Hong Kong Christians: Celebrating May 2, 'Labour Sunday'
by Paul Wang

Catholics and Protestants want to sensitize the population and the Churches to the degraded work situation. The Jewish Sabbath (rest, freeing of slaves, community) as a remedy. 40-45% of the local population suffers from mental illness related to economic insecurity and poverty. Young people are the poorest.


Hong Kong (AsiaNews) - Hong Kong Christians, Protestants and Catholics, have decided this year to celebrate "Labour Sunday", on the Sunday closest to 1 May, when Labour Day is celebrated all over the world.

The Hong Kong Christian Industrial Committee and the Hong Kong Catholic Commission for Labour Affairs want to make the day a moment in which to focus attention on working conditions in the territory, degraded due to Covid and the past year of democracy demonstrations, violence and government inaction.

The two organizations also produced an "ecumenical declaration" and a theological reflection. The idea is that to improve the scourges of job insecurity, guarantee a decent wage, recognize Covid-19 as a disease that affects employment, it is necessary to assimilate the Jewish Sabbath mentality, as narrated in the tradition of Isaiah 58 , where in addition to the rest of work, the urgent need to free slaves and prisoners, sharing life as a community, is emphasized.

The theological reflection also points to elements of concern. For example, that 40-45% of the local population suffers from mental illness at various levels and that these problems are linked to economic insecurity and poverty.

Between 2018 and 2019, the poverty rate grew by 15.8%, affecting at least 1.1 million people. Poverty spreads among young people due to unemployment. “In 2019 - the text states - the unemployment rate of 18-29 year olds was 10.7%; for 25-29 year olds it was 14.7, but the overall unemployment rate was 2.9.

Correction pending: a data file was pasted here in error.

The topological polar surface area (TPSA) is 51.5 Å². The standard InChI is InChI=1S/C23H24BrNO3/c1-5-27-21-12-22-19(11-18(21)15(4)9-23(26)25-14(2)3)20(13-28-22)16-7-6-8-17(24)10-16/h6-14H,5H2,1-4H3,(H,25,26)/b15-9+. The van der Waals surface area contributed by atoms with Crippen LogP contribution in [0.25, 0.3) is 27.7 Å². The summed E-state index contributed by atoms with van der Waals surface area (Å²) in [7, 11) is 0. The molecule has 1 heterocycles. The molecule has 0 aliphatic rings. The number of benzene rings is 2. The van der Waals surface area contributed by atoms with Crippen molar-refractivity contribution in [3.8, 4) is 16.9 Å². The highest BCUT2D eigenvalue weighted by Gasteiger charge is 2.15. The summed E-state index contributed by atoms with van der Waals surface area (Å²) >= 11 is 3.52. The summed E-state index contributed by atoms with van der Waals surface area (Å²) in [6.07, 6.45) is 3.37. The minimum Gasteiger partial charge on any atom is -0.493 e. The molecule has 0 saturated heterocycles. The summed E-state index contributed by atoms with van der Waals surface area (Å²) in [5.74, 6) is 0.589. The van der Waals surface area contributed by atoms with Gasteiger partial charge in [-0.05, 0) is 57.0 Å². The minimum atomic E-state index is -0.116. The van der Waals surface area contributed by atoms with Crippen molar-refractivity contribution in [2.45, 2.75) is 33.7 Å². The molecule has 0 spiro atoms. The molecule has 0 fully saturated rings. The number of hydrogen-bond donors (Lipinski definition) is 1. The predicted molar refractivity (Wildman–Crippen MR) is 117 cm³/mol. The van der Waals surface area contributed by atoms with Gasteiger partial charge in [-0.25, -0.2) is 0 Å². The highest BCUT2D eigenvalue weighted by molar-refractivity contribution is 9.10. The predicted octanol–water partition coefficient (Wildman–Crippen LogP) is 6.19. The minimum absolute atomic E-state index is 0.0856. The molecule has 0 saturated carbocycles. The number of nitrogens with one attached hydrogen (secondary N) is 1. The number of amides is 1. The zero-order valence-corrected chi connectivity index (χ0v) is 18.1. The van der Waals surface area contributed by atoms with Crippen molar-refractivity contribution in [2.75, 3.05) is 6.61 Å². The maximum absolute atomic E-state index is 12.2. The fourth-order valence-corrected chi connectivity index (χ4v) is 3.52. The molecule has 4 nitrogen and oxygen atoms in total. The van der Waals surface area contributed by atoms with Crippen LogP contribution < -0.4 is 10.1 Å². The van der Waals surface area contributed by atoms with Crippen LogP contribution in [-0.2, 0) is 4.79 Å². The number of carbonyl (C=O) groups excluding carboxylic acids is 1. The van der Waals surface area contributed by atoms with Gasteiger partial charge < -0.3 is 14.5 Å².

Youth unemployment is much more serious than general unemployment in Hong Kong. 46.1% of the 25-29 age group are working poor. Of these, more than half (50.4%) have university degrees and three quarters (75.5%) have full-time jobs. But even if they have work, there is no guarantee for them that they will be able to escape from poverty ".

Another worrying fact is that during the period of democracy demonstrations, 15% of Hong Kong's youth suffered from depression. This mental fragility has increased with the situation created by the pandemic. This in fact creates insecurity at work; stress due to changes in the organization; loneliness and isolation from working from home; lack of a work/life balance.

To counter this the image of the Sabbath, the sabbatical year, the Day of Atonement suggests not only rest, but also liberation even from "political and economic" slavery, transforming the Sabbath into a culture of sharing and solidarity.

The two Christian organizations also suggest some steps to the government: subsidies for the unemployed, equal to 80% of wages for at least three months; set a minimum wage in step with inflation, which allows a minimum, but dignified life; treat Covid as an occupational disease, given that there are people who work in contact with the public and risk becoming infected and ill.

The day will also have moments of prayer, following an ecumenical prayer guide. " We urge the Hong Kong public and the Church to improve the labour rights and pray for the challenging labour situation in Hong Kong."

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